• Women. Women are significantly more likely to experience financial stress compared to men, a new study has found, as more than two in five women say that their mental health has been negatively impacted by their finances. According to Bankrate analyst Sarah Foster, this disparity can largely be attributed to the gender wage gap that persists, which makes it harder for women to cover basic expenses, never mind retirement funds or investments. As women’s financial health reaches a five-year low, new findings from Ellevest reveal that nearly nine in 10 women are unprepared for a recession.
  • Racial/ethnic minorities. Findings from APA’s survey further reveal that, compared to white and Asian adults, Latino and Black adults are more likely to experience financial stress—with three-fourths of all Latino respondents citing money as a significant source of stress. This inequity is largely due to the systemic bias and discrimination that’s embedded across all sectors of the banking industry. According to a new report from the Federal Reserve, Black and Hispanic adults are considerably unbanked or underbanked (with 59 percent and 70 percent considered “fully banked,” respectively, compared to 88 percent of white adults and 89 percent of Asian adults), and are more likely to be denied credit. This comes as additional findings from Bankrate indicate that Black and Hispanic adults pay significantly higher bank fees.

Physical Symptoms of Financial Stress

Both a physiological and physical response, stress can negatively impact all systems of the body, and individuals who experience high financial stress are twice as likely to report poor health overall, Forbes reports. Additionally, those with high financial stress are about four times more likely to complain of ailments—including viral illnesses and worsened chronic conditions—as stress has been shown to weaken the immune system if bodies aren’t given time to recover.

When people are stressed, their muscles tend to tense up, which subsequently constricts respiratory airways, making it harder to breathe, and contracts ventricular muscles, making it feel like one’s heart is racing. This can lead to an array of both short- and long-term physical health problems for individuals experiencing financial stress, including:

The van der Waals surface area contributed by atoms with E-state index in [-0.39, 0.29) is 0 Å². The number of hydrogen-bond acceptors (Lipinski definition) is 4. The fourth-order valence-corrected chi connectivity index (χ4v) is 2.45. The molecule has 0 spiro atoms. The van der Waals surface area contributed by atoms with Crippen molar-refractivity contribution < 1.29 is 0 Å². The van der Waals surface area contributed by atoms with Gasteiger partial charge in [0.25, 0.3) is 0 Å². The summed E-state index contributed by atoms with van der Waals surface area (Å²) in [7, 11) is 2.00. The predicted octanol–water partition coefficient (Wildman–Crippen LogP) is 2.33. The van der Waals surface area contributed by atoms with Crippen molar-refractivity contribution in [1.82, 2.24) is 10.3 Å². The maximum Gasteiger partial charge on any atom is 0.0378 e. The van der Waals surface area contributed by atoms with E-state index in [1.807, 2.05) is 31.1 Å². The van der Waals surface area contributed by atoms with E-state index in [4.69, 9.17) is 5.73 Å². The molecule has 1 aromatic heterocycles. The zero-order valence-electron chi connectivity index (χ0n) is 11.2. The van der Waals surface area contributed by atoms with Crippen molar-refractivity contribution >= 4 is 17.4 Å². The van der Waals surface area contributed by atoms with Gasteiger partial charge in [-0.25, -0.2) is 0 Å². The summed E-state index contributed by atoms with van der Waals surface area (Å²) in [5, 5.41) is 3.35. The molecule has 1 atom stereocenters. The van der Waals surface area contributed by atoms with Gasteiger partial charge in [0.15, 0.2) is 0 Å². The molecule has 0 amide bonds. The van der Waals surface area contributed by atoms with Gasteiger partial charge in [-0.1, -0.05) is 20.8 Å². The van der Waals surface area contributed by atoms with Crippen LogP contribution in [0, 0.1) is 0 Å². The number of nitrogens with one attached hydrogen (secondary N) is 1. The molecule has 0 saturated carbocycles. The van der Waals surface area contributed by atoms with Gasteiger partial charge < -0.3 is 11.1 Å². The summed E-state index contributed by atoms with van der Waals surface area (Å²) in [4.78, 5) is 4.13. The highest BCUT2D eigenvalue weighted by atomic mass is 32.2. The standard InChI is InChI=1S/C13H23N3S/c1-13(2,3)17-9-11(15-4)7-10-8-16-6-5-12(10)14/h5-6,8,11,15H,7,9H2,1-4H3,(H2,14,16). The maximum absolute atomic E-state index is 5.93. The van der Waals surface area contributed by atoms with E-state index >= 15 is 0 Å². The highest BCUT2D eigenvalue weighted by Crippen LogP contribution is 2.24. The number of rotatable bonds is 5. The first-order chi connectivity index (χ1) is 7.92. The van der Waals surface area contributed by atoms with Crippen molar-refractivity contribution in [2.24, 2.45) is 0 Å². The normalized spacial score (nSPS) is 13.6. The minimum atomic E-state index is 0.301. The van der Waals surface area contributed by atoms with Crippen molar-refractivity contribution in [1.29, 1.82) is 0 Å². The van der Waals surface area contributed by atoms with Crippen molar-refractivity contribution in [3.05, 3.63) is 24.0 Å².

• Insomnia or trouble sleeping.
  • Headaches or migraines.
  • Stomachaches or ulcers.
  • Chest pains.
  • Asthma or COPD.
  • High blood pressure.
  • Chronic fatigue.
  • Diabetes.
  • Changes in weight.
  • Heart disease, including increased risk of heart attack or stroke.

Its Impact on Mental and Behavioral Health

Behavioral changes brought on by financial stress can also affect individuals’ physical health. Various studies have revealed a link between financial stress and poor self-care, which often includes a reliance on unhealthy coping mechanisms. Due to costs associated with gym memberships, doctor’s visits, and organic foods, people with financial stress are considered more likely to struggle with poor physical activity, disordered eating, including skipping meals or overeating, and delayed medical care.1 And while addiction is often considered a risk factor for financial stress, many tend to underestimate the role that money plays in the development of substance use disorders.

Additional behavioral changes associated with financial stress include:

  • Ignoring texts, phone calls, emails, and invites.
  • Canceling social plans and avoiding friends; withdrawing from coworkers.
  • Struggling to maintain relationships.
  • Easily angered or irritated.

Another connection often overlooked is that between financial stress and mental health. Decades of studies have shown that people in debt have comparatively higher rates of mental health issues like depression and anxiety compared to those who do not. One study conducted by the Money and Mental Health Policy Institute found that nearly half (46 percent) of people with debt also have a mental health diagnosis, while nearly nine in 10 (86 percent) of people with both mental health issues and debt said that debt made their mental health issues worse. Further, the study concluded that those living in debt are up to three times more likely to contemplate suicide, while additional research suggests that some mental health symptoms can be so severe, they mimic those of PTSD.